Out-Law News | 16 Jan 2014 | 1:02 pm | 2 min. read
An appeals court in the US revoked rules on 'net neutrality' after ruling that the Federal Communications Commission (FCC) could not compel ISPs to comply with them, according to media reports. The FCC has said it may appeal the decision.
The FCC had previously decided that broadband providers should not be treated the same as other "common carriers" so the court ruled it was therefore wrong of the regulator to make them subject to rules that other telecoms providers face.
"Given that the Commission has chosen to classify broadband providers in a manner that exempts them from treatment as common carriers, the Communications Act expressly prohibits the commission from nonetheless regulating them as such," judge David Tatel said in the ruling, according to a report by the Wall Street Journal.
Verizon had challenged the net neutrality rules, which broadly prevent ISPs from giving preference to certain content over others when facilitating customers' access to the internet. The company said that the ruling would "not change consumers’ ability to access and use the internet as they do now," according to a report by the Guardian.
"The court’s decision will allow more room for innovation, and consumers will have more choices to determine for themselves how they access and experience the internet," Verizon said. "Verizon has been and remains committed to the open internet which provides consumers with competitive choices and unblocked access to lawful websites and content when, where, and how they want. This will not change in light of the court’s decision."
'Net neutrality' is the principle that an ISP will deliver all content requested by a customer equally, not allowing content producers to have preferential access to subscribers.
Last year the European Commission outlined plans to enshrine 'net neutrality' into EU laws. The proposals, which form part of a package of wider telecoms market reforms, would, however, permit ISPs to enter into agreements with content providers regarding the quality of service to be delivered to internet subscribers.
According to the draft rules, ISPs would be obliged to deliver "the continued availability of non-discriminatory internet access services at levels of quality that reflect advances in technology and that are not impaired by specialised services".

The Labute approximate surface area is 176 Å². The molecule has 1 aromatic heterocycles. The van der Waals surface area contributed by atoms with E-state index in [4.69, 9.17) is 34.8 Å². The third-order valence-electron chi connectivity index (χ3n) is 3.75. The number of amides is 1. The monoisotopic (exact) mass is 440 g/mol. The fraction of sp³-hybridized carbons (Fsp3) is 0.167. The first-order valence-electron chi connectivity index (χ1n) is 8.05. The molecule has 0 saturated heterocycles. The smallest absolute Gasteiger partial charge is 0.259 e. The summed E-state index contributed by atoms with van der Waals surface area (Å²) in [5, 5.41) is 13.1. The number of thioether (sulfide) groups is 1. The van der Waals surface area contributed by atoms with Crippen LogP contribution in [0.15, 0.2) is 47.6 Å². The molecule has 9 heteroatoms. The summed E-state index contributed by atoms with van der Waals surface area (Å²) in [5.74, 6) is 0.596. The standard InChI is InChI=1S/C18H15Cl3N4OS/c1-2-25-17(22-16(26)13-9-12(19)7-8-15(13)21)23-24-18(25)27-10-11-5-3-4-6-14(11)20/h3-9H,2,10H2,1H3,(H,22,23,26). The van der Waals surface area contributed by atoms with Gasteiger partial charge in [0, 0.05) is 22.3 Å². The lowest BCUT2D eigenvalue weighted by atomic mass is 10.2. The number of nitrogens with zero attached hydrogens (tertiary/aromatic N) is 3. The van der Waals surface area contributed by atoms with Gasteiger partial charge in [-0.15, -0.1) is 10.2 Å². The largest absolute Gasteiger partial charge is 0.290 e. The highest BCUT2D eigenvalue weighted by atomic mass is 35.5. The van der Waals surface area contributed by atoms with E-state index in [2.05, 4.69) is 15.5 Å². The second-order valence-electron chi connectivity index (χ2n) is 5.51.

The rules provide freedom for ISPs to agree on the precise data volumes and speeds of service they will provide to consumers but they prohibit ISPs from "blocking, slowing down, degrading or discriminating against specific content, applications or services, or specific classes thereof" unless it is "necessary to apply reasonable traffic management measures".
'Reasonable traffic management measures' are defined under the plans and permit ISPs to take action to "minimise the effects of temporary or exceptional network congestion provided that equivalent types of traffic are treated equally". ISPs' traffic management must be "transparent, non-discriminatory, proportionate and necessary" in each case, according to the draft plans.
The Commission's plans allow consumers and ISPs or content providers to form agreements that will see specific content delivered "with an enhanced quality of service" via "specialised services". In order to facilitate this arrangement, ISPs and content providers can legitimately agree on the nature of the enhanced quality of service to be provided, subject to conditions. Such specialised services could not be delivered if it resulted in "the general quality of internet access services" being impaired "in a recurring or continuous manner".
Regulators would be responsible for monitoring compliance with the regime and will have powers to set minimum quality of service requirements that ISPs would have to adhere to "if this is necessary to prevent general impairment/degradation of the quality of service of internet access services".
The Commission's net neutrality proposals have drawn criticism from the European Data Protection Supervisor. In November, the privacy watchdog said that the plans give ISPs too much scope to monitor their subscribers' online activity.